· Communicative symptoms; lexical-semantic abilities and pragmatic and discourse (appreciating humor, comprehending non-literal language, interpreting cues, inferencing)
A set of attention problems in which patients are slow or inaccurate at reporting, reacting to, orienting to, or seeking out stimuli that are presented contralateral to the side of their brain damage. Patients with RHD will have difficulty presenting to stimuli presented on their left side.
What is the LPAA approach to aphasia and why is the statement of values important to you as a clinician?
Life Participation Approach to Aphasia. Aphasia impacts the core of a person, their ability to communicate. By having a holistic approach and social model, we switch our focus to increasing the patients communication participation. Aphasia can't always be cured so by using a treatment approach in this way we can help make communication more accessible and achievable. By increasing this communication access it can help limit the feelings of isolation. This is important for me as a clinician because I can help teach family members and patients how to utilize and implement communication boards, aac, etc into the lives of those impacted by aphasia to help increase the patients communication.
Speech production characteristics in aphasia
· Anomic pause
· Semantic paraphasia
· Phonemic paraphasia
· Anomic circumlocution
· Paragrammatism/Empty speech
· Random paraphasia· Indefinite substitution
Types of Aphasia
Non-fluent language output and relatively spared language comprehension compared to output fluency difficulties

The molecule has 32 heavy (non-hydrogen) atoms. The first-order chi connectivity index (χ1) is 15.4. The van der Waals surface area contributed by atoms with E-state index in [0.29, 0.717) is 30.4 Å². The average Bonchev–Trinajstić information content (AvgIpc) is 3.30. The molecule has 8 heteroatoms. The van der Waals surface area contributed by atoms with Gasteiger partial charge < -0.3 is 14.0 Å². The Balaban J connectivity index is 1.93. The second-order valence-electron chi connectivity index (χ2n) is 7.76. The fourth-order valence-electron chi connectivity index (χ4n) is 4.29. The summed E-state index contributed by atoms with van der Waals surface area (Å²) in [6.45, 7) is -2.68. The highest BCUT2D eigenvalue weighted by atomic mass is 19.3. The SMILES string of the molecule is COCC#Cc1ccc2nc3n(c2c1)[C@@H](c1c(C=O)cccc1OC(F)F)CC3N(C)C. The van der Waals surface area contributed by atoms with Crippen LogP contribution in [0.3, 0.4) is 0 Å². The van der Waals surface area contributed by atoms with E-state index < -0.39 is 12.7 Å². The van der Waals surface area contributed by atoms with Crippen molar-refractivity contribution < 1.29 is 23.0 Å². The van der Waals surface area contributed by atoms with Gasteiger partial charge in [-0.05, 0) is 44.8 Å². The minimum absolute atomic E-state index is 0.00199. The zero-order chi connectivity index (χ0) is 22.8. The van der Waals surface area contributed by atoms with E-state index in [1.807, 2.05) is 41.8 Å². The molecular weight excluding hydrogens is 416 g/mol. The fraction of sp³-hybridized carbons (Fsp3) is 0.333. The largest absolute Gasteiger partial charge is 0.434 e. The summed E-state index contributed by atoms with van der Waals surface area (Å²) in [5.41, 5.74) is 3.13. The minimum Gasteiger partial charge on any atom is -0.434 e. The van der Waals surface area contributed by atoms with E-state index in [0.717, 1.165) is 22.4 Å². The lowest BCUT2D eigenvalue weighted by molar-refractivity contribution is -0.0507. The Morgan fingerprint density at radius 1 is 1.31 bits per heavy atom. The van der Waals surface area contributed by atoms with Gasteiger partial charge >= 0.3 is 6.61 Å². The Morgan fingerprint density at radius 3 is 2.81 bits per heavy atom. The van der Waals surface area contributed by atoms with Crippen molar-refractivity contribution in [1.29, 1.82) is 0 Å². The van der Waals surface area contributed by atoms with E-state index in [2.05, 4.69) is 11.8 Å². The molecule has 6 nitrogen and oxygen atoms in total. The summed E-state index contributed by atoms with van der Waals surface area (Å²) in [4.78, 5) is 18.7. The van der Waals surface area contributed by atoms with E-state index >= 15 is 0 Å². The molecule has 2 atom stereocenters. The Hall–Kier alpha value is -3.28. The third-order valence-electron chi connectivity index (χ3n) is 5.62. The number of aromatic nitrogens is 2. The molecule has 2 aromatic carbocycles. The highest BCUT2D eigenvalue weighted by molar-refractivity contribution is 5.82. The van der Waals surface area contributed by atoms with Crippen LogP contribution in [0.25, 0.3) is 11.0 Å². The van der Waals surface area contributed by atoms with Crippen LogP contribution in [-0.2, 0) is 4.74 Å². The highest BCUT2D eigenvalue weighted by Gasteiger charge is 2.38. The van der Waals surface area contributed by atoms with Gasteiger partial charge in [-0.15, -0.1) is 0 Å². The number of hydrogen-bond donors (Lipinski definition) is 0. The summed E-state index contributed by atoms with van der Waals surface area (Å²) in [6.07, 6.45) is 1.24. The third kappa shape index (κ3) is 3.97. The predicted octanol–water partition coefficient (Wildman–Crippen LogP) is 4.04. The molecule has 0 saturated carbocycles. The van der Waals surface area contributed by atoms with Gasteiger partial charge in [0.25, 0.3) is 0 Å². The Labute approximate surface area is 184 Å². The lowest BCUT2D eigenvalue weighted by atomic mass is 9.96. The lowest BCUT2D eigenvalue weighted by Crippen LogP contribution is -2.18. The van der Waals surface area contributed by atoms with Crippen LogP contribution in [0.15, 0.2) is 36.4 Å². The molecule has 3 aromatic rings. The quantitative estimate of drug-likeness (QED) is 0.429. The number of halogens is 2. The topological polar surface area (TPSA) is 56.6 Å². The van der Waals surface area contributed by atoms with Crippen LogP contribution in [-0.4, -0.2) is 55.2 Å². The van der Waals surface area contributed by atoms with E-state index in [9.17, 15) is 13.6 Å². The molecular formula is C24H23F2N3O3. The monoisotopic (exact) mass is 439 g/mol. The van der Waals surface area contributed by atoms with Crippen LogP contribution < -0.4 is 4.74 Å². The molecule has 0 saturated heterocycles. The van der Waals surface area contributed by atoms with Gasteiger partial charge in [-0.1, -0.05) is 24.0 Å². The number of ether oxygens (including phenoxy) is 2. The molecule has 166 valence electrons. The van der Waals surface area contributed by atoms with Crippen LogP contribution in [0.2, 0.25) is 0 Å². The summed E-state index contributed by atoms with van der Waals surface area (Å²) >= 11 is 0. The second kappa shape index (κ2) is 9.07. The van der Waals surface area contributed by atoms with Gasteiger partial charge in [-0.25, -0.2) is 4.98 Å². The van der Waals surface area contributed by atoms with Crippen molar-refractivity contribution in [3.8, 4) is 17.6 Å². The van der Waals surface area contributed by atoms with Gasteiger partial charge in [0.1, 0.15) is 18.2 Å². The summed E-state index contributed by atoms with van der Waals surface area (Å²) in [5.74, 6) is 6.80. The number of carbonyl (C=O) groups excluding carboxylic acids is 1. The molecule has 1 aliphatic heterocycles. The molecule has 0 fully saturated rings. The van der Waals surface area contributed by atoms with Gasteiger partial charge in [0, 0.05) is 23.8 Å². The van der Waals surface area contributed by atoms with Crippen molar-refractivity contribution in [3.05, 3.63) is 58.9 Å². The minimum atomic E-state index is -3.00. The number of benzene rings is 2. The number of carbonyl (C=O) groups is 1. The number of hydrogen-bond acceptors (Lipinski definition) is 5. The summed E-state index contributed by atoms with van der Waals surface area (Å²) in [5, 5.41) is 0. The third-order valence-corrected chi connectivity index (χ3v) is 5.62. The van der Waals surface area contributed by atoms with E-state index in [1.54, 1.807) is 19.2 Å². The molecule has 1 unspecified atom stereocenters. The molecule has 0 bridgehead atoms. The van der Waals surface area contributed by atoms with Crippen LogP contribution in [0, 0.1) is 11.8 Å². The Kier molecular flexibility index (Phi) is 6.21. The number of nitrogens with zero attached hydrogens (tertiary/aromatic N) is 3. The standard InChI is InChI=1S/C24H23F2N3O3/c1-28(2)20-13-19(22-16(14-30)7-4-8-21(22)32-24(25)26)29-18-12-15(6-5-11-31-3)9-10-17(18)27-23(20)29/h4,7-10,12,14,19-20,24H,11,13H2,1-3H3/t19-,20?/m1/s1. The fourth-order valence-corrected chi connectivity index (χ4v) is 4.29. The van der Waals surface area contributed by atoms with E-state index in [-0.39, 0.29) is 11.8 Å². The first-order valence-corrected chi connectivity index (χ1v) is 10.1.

Marked comprehension, naming, and repetition impairments
Significant impairments in all language modalities and functions (comprehension, fluency, naming, repetition)
Similar to Broca's in regards to fluency, comprehension, and naming. Spoken output is generally more fluency with fewer errors than spontaneous verbal output
Poor comprehension and fluent speech
Similar to global. Exhibit notable impairments in comprehension, fluency, and naming but retain the ability to repeat at a level not predicted by the severity of their other language deficits
Disproportionately severe deficits during repetition
Isolated impairment of naming with fluent speech and good comprehension
What are the major arteries that provide blood flow to the brain?
The carotid arterial system and the vertebrobasilar arterial system.
What is the importance of the Circle of Willis to our course?
The Circle of Willis connects the carotid and vertebrobasilar arterial systems. It provides collateral circulation that helps compensate for a blockage in one of the major cerebral arteries. For example if there is a occlusion of the left internal carotid artery that in turn is reducing flow through the left middle and anterior cerebral arteries, the right carotid and basilar artery can provide alternate sources of blood flow via the anterior communicating artery and the left posterior communicating artery.
87% of strokes
Deficiency in blood flow to the brain due to an artery blockage